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This review is taken from PN Review 238, Volume 44 Number 2, November - December 2017.

Cover of The Tender Map
Toby Martinez de las RivasThrift, thrift, Horatio

Melanie Challenger, The Tender Map (Guillemot Press) £8.00
The purpose of a map is to locate oneself not in empty space, but in relation to an other. Perhaps also  to anticipate, mentally, the shape of a land before perceiving it in actuality; to understand its boundaries and what lies beyond them; to discover paths which might shorten the way. But, in essence, it is a study in the relationship between where one is and where one is going.

So it is in Melanie Challenger’s ‘The Tender Map’. The title is taken from Madame de Scudery’s Carte du Tendre, a visual allegory of love produced in the 1650s, showing the paths and pitfalls of the prospective lover journeying toward the beloved. Challenger’s collection is, similarly, an allegorical geography in which each poem is titled after a place, but each place carries with it a secondary title naming some emotional concept with which it is associated. Thus, ‘Suilven or Humility’, and ‘Midsummer Common or Betrayal’. We therefore have a palimpsest through which the reader views the poems as artifacts of both a physical and emotional terrain. Further, the book invites us to read in both ways simultaneously, so that the physical is invested with the emotional and vice versa, and one can only make sense of one through the other.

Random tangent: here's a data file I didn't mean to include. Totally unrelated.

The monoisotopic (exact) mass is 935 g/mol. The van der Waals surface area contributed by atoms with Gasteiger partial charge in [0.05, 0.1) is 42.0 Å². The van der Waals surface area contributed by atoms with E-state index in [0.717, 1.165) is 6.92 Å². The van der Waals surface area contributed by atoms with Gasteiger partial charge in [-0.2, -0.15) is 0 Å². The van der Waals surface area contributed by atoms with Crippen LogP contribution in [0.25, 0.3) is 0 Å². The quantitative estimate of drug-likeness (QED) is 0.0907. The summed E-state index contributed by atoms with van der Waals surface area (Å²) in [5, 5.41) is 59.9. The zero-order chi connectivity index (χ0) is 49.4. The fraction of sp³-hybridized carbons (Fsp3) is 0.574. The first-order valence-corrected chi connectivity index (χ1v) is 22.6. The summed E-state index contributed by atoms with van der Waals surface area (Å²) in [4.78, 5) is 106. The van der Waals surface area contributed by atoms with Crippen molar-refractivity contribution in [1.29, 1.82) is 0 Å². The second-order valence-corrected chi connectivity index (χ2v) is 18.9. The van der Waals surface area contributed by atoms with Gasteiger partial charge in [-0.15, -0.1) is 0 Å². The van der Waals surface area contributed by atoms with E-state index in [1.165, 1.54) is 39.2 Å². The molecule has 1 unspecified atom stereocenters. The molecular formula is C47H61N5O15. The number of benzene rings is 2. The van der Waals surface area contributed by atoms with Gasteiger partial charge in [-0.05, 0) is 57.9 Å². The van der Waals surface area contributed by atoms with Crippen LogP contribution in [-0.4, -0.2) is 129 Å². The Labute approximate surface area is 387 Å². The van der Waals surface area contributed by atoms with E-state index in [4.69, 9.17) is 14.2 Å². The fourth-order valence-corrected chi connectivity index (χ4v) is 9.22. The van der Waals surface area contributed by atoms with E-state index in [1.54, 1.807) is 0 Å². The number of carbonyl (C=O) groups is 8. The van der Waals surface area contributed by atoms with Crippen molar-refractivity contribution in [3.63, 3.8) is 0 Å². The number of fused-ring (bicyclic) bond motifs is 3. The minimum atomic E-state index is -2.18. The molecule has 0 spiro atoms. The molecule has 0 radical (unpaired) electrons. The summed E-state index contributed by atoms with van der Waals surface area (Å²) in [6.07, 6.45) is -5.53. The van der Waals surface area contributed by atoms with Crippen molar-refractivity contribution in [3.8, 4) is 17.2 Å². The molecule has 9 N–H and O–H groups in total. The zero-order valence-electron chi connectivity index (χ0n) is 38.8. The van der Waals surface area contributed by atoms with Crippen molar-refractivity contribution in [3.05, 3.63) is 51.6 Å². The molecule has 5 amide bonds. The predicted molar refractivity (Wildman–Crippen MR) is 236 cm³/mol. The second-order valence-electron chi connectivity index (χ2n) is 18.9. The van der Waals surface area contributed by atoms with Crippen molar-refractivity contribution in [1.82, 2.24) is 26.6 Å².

It is this difficulty in looking simultaneously in two distinct ways, together with the ravishing intensity of Challenger’s language which makes this book so intriguing:

Remember the suns whose singular glance
ripened and sprung us? Your eyes as my suns,
and ...


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